David Hasselho, TV, plastic and lowbrow culture. Those are the words that photographer Jenny Brandt uses when describing the home, in Skårby, Sweden, that she shares with her husband, illustrator and graphic designer, Jens Grönberg. What Jenny is really implying, in her tongue-in-cheek manner, is that here nothing has cost a fortune, everything is constantly changing and the only thing considered precious are the couple’s two young children: Viola, eight, and Frank, three. After several years of house hunting, Jenny and Jens finally fell for a small, ramshackle post-war building dating back to 1945.
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Something of an ugly duckling, it had a crumbling façade, paint was peeling o every surface and, in the garden, a rusting excavator had turned the lawn into a field of mud.
‘We were originally on the hunt for something old-school with lots of charm, or an industrial-type building with high ceilings and open spaces, but when we saw this place we started to have second thoughts. ? Those second thoughts turned into an oer on the house – a positive spino being that the couple could ‘live cheap and not be tied up in high mortgages, ’ says Jens. Although the neighbours called it the “junkie house”, and there were lots of horror stories circulating, we liked the feel of it’. And so the Brandt-Grönberg duo, along with Viola, who was then just a babe-in-arms, moved into the ‘one that nobody else wanted’. Today, the house is no longer the disgrace of the village.
Much has been done since the couple signed on the dotted line, to both the interiors and the exterior. Work has been done simply and on a small budget: walls and kitchen cupboards were patched up and painted; plastic carpets were removed, revealing floorboards that were restored and painted white; and the spacious attic has been transformed into three bedrooms plus a playroom for the children. I get a buzz out of cheap and clever solutions, ’ explains Jenny.
‘Indoors, we are happy to compromise. What I’ve learnt along the way is it doesn’t always have to be done according to “the rules”. It usually always turns out fine anyway. ? The interior décor is a mixed bag of heritage hand-me-downs, flea-market bargains and other serendipitous finds. The TV is a ‘sacred piece of furniture’ and can be seen from both the livingroom sofa and the adjacent dining room with its large purple table and Mid-century modern-style chairs. Here, the family plays Xbox and watches Days of Our Lives, TV Carnage (a show that splices together excerpts from ‘exceptionally bad TV’), The Addams Family and Scooby-Doo.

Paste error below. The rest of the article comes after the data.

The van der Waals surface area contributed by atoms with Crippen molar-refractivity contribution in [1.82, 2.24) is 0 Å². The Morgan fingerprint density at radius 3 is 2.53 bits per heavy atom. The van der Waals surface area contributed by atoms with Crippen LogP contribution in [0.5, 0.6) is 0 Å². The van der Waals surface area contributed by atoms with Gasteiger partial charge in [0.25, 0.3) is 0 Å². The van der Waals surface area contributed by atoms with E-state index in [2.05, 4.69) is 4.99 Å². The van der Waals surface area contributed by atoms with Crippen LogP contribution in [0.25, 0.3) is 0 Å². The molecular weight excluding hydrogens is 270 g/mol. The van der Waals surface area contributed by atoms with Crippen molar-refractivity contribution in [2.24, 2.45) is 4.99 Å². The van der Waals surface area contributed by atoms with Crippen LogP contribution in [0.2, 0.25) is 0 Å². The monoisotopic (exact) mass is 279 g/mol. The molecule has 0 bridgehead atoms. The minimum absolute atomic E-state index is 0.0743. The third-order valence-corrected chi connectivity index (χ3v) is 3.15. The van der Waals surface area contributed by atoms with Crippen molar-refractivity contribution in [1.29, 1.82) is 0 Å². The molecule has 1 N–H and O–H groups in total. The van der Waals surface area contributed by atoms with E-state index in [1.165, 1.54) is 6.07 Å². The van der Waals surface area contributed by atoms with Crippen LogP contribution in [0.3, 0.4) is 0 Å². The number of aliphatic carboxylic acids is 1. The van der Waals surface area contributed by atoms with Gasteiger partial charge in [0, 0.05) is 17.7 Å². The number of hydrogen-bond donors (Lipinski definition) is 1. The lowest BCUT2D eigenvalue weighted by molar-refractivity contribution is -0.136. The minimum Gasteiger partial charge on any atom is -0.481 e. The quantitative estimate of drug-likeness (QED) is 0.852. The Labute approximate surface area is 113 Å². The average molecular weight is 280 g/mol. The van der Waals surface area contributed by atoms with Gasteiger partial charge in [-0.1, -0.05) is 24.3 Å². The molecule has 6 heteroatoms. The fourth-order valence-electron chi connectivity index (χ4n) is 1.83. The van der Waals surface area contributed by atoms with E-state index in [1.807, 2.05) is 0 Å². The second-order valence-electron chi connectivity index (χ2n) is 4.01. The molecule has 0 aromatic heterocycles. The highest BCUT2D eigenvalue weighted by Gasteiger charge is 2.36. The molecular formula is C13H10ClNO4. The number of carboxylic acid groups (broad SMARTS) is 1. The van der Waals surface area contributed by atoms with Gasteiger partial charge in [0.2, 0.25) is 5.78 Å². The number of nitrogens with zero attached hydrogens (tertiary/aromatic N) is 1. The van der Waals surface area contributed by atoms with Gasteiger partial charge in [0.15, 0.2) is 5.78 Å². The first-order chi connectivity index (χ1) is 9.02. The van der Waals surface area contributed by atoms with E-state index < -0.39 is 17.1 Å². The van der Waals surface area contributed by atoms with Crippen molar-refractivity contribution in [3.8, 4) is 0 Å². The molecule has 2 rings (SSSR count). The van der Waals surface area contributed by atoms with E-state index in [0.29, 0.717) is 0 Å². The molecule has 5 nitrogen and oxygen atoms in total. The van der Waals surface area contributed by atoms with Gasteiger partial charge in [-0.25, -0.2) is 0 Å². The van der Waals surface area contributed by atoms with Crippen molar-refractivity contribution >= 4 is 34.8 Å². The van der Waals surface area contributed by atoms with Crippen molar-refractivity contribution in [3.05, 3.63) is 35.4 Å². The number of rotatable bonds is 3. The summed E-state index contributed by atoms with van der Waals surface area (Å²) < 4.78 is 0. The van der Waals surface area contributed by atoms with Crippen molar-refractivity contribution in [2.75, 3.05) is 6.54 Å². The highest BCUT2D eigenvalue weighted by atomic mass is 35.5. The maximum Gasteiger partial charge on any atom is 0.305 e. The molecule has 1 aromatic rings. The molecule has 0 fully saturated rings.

A few bespoke pieces are exceptional in their modernity and functionality, such as the floor-to-ceiling and wall-to-wall bookshelf that holds interior design magazines, books about Norwegian Black Metal music and the collected works of the cartoonist Jan Stenmark. Jenny’s favourite book, Role Models by John Waters, is displayed on a table, ready to oer inspiration. Every wall is adorned with pictures, design work and objects: everything from inherited art pieces and Jenny’s photographs to album covers designed by Jens. Just as the couple are always expressing their creativity in their respective careers, this is a house in constant flux.
‘Nothing is ever really finished, ’ says Jenny. That is not the main goal’. Rather, this is a house for a family to live in and a canvas for the imagination to flourish. Our home seems to change along with the growth of the children. And with my moods, ’ she says. Today it looks like this, but tomorrow the rooms might have traded functions. It’s a part of our philosophy on life. Nothing is static, everything is possible. ? In keeping with their quirky outlook, their next dream project is to construct a basketball field or tar a passage through the garden. I’m looking forward to what the neighbours will say, ’ smiles Jenny. After almost six years, I believe they have got used to our fanciful ideas. We’ll just have to see what happens…’